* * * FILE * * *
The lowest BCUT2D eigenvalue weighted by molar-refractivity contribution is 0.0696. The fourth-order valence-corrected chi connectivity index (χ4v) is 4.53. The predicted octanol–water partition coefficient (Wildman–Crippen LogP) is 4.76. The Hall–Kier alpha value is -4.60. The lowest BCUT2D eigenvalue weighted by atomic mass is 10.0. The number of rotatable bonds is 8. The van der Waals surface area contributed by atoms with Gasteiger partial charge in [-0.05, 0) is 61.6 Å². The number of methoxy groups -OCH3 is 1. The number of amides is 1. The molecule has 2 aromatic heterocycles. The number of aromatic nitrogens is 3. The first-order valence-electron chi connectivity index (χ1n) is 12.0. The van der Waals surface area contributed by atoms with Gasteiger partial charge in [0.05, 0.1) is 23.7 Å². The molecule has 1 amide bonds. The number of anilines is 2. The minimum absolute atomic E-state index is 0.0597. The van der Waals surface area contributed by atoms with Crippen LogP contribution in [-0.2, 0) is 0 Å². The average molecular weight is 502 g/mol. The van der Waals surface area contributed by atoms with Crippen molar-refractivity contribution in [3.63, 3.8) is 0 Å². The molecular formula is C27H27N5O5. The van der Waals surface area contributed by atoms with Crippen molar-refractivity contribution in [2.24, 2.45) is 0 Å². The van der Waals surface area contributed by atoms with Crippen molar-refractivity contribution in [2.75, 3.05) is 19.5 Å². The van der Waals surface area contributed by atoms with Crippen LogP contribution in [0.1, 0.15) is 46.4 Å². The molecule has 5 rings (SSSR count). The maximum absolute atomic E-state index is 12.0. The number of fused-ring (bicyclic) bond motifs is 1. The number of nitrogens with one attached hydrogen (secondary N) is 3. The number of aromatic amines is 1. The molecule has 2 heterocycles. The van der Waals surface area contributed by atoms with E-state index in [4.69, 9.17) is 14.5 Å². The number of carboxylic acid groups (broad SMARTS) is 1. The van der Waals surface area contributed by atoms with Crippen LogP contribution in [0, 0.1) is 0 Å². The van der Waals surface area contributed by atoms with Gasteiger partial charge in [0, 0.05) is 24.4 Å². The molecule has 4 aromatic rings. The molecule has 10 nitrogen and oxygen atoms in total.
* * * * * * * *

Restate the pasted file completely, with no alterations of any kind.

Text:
The lowest BCUT2D eigenvalue weighted by molar-refractivity contribution is 0.0696. The fourth-order valence-corrected chi connectivity index (χ4v) is 4.53. The predicted octanol–water partition coefficient (Wildman–Crippen LogP) is 4.76. The Hall–Kier alpha value is -4.60. The lowest BCUT2D eigenvalue weighted by atomic mass is 10.0. The number of rotatable bonds is 8. The van der Waals surface area contributed by atoms with Gasteiger partial charge in [-0.05, 0) is 61.6 Å². The number of methoxy groups -OCH3 is 1. The number of amides is 1. The molecule has 2 aromatic heterocycles. The number of aromatic nitrogens is 3. The first-order valence-electron chi connectivity index (χ1n) is 12.0. The van der Waals surface area contributed by atoms with Gasteiger partial charge in [0.05, 0.1) is 23.7 Å². The molecule has 1 amide bonds. The number of anilines is 2. The minimum absolute atomic E-state index is 0.0597. The van der Waals surface area contributed by atoms with Crippen LogP contribution in [-0.2, 0) is 0 Å². The average molecular weight is 502 g/mol. The van der Waals surface area contributed by atoms with Crippen molar-refractivity contribution in [3.63, 3.8) is 0 Å². The molecular formula is C27H27N5O5. The van der Waals surface area contributed by atoms with Crippen molar-refractivity contribution in [2.24, 2.45) is 0 Å². The van der Waals surface area contributed by atoms with Crippen molar-refractivity contribution in [2.75, 3.05) is 19.5 Å². The van der Waals surface area contributed by atoms with Crippen LogP contribution in [0.1, 0.15) is 46.4 Å². The molecule has 5 rings (SSSR count). The maximum absolute atomic E-state index is 12.0. The number of fused-ring (bicyclic) bond motifs is 1. The number of nitrogens with one attached hydrogen (secondary N) is 3. The number of aromatic amines is 1. The molecule has 2 heterocycles. The van der Waals surface area contributed by atoms with E-state index in [4.69, 9.17) is 14.5 Å². The number of carboxylic acid groups (broad SMARTS) is 1. The van der Waals surface area contributed by atoms with Crippen LogP contribution in [0, 0.1) is 0 Å². The van der Waals surface area contributed by atoms with Gasteiger partial charge in [0, 0.05) is 24.4 Å². The molecule has 4 aromatic rings. The molecule has 10 nitrogen and oxygen atoms in total.